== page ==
Is PR Dying?

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Posted At: September 29, 2008 12:25 PM
by Martha Griffith

Criticism abounds
Robert Scoble, in his blog “Scobleizer,” said he does not like to hear about new Web sites or products from press releases (see these two articles: one and two), but he is not the only one. Steve Rubel argues that he enjoys the thrill of the chase and would rather write about something he found before anyone else, and Michael Arrington claims that public relations is broken. It seems like there is a storm of criticism in the blogging world about public relations, which all leads to one question: Is PR dying?

What’s killing PR?
In order to understand if public relations is truly going away forever, one must first know what is killing it. One of the biggest criticisms that public relations practitioners are facing is that their efforts to attract bloggers in particular are coming off as spam.

The days of the traditional press release are gone as Tom Foremski claimed in his2006 blog post on the Web site SiliconValleyWatcher. According to Rubel and Scoble, it is more fun to find something on your own and be the first to write about it rather than hear about it from a public relations professional. If a blogger just acts on a press release, he or she would have to be one of the first to do so to even make a blip on, in the instance of new technology, the TechMeme rankings map.

A changing field
In the face of such criticisms, public relations is both dying and thriving. Those who fail to take into account the fact that PR is changing daily will surely die. From its inception, public relations has been a dynamic, not static, field. The written press release, audio news release and video news release have all come before, and the social media news release is developing now. As with the emergence of all these new practices of PR professionals, their value to a client’s needs has to be analyzed and a plan composed that utilizes what is best for the client and audience.

And public relations is evolving, just maybe not as quickly as bloggers and PR critics may like. Many public relations professionals are learning to cater to this new audience better by allowing them to participate in beta tests of new products or utilizing social media news releases when getting the word out about a new service.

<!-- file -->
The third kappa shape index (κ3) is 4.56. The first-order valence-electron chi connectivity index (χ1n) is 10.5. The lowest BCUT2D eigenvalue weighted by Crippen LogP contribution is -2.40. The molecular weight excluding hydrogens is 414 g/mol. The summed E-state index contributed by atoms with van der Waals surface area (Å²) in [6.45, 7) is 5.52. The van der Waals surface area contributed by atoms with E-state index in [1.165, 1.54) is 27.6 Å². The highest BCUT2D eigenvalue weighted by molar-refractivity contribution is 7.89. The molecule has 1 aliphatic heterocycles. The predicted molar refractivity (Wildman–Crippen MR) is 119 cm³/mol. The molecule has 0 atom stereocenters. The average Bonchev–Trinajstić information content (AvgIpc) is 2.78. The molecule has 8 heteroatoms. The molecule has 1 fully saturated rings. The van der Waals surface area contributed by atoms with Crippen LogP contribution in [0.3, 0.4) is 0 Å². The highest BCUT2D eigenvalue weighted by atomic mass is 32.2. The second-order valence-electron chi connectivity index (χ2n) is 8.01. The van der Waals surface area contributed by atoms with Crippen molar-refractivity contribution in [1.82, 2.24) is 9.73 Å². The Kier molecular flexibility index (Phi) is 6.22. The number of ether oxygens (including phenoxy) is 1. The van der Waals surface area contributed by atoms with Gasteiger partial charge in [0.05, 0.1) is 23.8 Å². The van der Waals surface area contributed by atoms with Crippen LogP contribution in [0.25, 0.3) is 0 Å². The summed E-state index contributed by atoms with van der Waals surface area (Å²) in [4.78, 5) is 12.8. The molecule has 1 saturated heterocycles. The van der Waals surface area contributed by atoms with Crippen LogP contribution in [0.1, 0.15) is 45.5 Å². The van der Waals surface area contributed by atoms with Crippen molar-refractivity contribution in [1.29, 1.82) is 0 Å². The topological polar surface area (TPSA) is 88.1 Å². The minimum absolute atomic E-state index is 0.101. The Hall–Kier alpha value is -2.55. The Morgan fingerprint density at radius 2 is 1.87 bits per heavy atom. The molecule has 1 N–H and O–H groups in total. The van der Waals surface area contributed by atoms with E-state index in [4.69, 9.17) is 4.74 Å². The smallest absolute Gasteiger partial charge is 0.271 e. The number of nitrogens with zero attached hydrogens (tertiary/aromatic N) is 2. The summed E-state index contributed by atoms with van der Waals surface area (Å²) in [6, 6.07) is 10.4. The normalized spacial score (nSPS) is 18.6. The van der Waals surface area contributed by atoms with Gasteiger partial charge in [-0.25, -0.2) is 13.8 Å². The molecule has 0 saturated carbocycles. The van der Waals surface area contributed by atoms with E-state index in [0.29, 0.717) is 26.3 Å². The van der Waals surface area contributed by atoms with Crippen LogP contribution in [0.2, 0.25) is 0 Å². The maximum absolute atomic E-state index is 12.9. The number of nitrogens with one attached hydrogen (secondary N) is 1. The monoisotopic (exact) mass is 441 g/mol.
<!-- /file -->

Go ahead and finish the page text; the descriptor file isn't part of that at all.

It takes time for current professionals to learn about these new tactics. Professors must be on the cutting edge to manipulate their lesson plans midsemester in order to share this information with their students, and students themselves have to take the initiative to stay abreast of current trends in PR. While there is a great learning curve to overcome, it is increasingly being done.

Integration and education
Still there is a place for integration of both old and new tactics. A large campaign that used only one form of communication and one small audience would never be adopted, and so those who are composing PR’s dirge must understand that these critics are not as important as they sometimes think they are. The online aspect may be only one element in a communications plan that includes press releases, news conferences and informational brochures.

Since these new tactics and audiences are available, professionals should be knowledgeable about how to utilize them effectively, but only within the broader scope of a complete campaign. The press release was not thrown out the window when newer technology developed, and it should not happen now either. Just as the video news release can now accompany a press release in a completely integrated fashion, so too can these new innovations be incorporated in an effective way. There will never be a way to please everyone, but that is old news in this profession.

Not every campaign needs to contain elements that reach out to bloggers or hope for a “viral” effect. There are, and will be for the foreseeable future, plans that have no need to target such outlets. The local animal shelter will always need to send out pamphlets with information about proper pet care, but has no need to be covered by a big-name blogger. A local unit of the American Legion does not need national coverage when its annual poppy sale is coming up, but it does need to alert local media. Information about Social Security sent only via e-mail would miss many older people who do not own a computer or who do not have reliable Internet access.

While new is good, it should not signal that the old should die. Public relations practitioners, students and educators have the responsibility to learn about these innovations and understand both sides of the argument, but they also need to figure out how to use these tools effectively. No one threw away all of their CDs when viable MP3 players came onto the market; they just uploaded the music from their CDs to their MP3 player, integrating the old and new technologies. Public relations will not be thrown out with the trash either. It will be integrated, utilizing the best of both old and new to the advantage of all.

For additional information on this debate, please look at the following links:

http://mashable.com/2008/08/12/role-of-public-relations/

http://www.siliconvalleywatcher.com/mt/archives/2007/10/a_reader_writes_3.php

http://www.readwriteweb.com/archives/does_good_tech_need_pr.php

http://pop-pr.blogspot.com/2008/08/can-i-can-get-big-cup-of-stfu-please.html

http://www.auburnmedia.com/wordpress/2008/08/14/jeremy-pepper-telling-it-like-it-is/

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